Presumptive Republican presidential nominee Donald Trump signaled Sunday that the wealthy would see higher taxes under his administration, breaking with conservative orthodoxy and his own tax plan.
Appearing on ABC News' This Week With George Stephanopoulos, Trump said his call for a massive tax cut for the wealthy was a negotiating gambit and he expected the rich would ultimately pay more to the federal government.
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"I make deals," Trump told Stephanopoulos. "I negotiate. I put out a plan that has a massive, massive tax — bigger than any other candidate. We have to negotiate with Congress. What I'm doing is I'm putting in a plan and that's my maximum plan. It's what I want.
Asked directly whether he wanted to see taxes for the wealthy "go up or down," Trump said, "They will go up a little bit."
Trump's plan: That's a turnabout from Trump's tax policy, which calls for a slash in the top income rate from 39.6% to 25% and would leave the richest households with an estimated $1.3 million more in after-tax income each year, the Wall Street Journal reported.
But Trump told Stephanopoulos there's no contradiction between that plan and his remarks Sunday.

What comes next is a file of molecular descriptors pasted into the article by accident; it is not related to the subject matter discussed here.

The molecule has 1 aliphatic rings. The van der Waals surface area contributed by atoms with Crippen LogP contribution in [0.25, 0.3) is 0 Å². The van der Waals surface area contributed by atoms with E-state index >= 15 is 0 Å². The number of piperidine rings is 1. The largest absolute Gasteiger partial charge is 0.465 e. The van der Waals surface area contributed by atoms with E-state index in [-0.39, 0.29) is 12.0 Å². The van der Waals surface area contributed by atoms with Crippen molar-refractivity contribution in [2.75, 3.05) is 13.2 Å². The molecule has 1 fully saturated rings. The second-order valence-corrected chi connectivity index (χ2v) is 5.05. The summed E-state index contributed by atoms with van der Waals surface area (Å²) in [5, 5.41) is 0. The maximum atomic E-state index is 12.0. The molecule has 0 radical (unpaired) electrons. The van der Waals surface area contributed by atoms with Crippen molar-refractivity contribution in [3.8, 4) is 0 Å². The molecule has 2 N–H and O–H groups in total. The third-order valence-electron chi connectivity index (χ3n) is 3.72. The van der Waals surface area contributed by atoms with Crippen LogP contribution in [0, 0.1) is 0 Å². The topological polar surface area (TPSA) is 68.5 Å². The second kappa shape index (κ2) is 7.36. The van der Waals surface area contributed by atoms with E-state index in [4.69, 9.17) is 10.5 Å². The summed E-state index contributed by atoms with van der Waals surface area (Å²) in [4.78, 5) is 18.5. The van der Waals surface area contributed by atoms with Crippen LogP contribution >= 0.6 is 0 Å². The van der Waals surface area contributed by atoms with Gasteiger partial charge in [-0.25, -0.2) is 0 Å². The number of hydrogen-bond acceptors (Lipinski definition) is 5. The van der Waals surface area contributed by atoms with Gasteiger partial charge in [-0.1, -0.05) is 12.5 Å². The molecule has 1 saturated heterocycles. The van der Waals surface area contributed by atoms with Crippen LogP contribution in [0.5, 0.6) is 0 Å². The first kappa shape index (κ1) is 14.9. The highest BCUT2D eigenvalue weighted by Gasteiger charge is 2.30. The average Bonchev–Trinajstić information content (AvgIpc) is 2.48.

"Look, when I'm negotiating with the Democrats, I'm putting in plan," Trump said. "I'm putting in my optimum plan. It's going to be negotiated, George, it's not going to stay there. They're not going to say there's your plan, let's approve it. They're going to say, 'Let's see what we can do.'"
Trump has a history of backing tax hikes on the rich, proposing a one-time 14.25% "net worth tax" on individuals and trust funds worth at least $10 million in 1999, as he flirted with a third-party presidential bid.
Trump also said Sunday he would remain firm in advocating his proposed cut in the corporate tax rate from 35% to 15% and would "fight like hell" to preserve tax cuts for the middle class.
The bottom line: With Trump facing unease in many establishment GOP quarters, his willingness to buck standard Republican principles on tax policy could further complicate his efforts to unite the party.
But as Trump pivots to general election mode, his heresies on taxes and the minimum wage could help him appeal to more moderate and independent voters in his contest against likely Democratic nominee Hillary Clinton.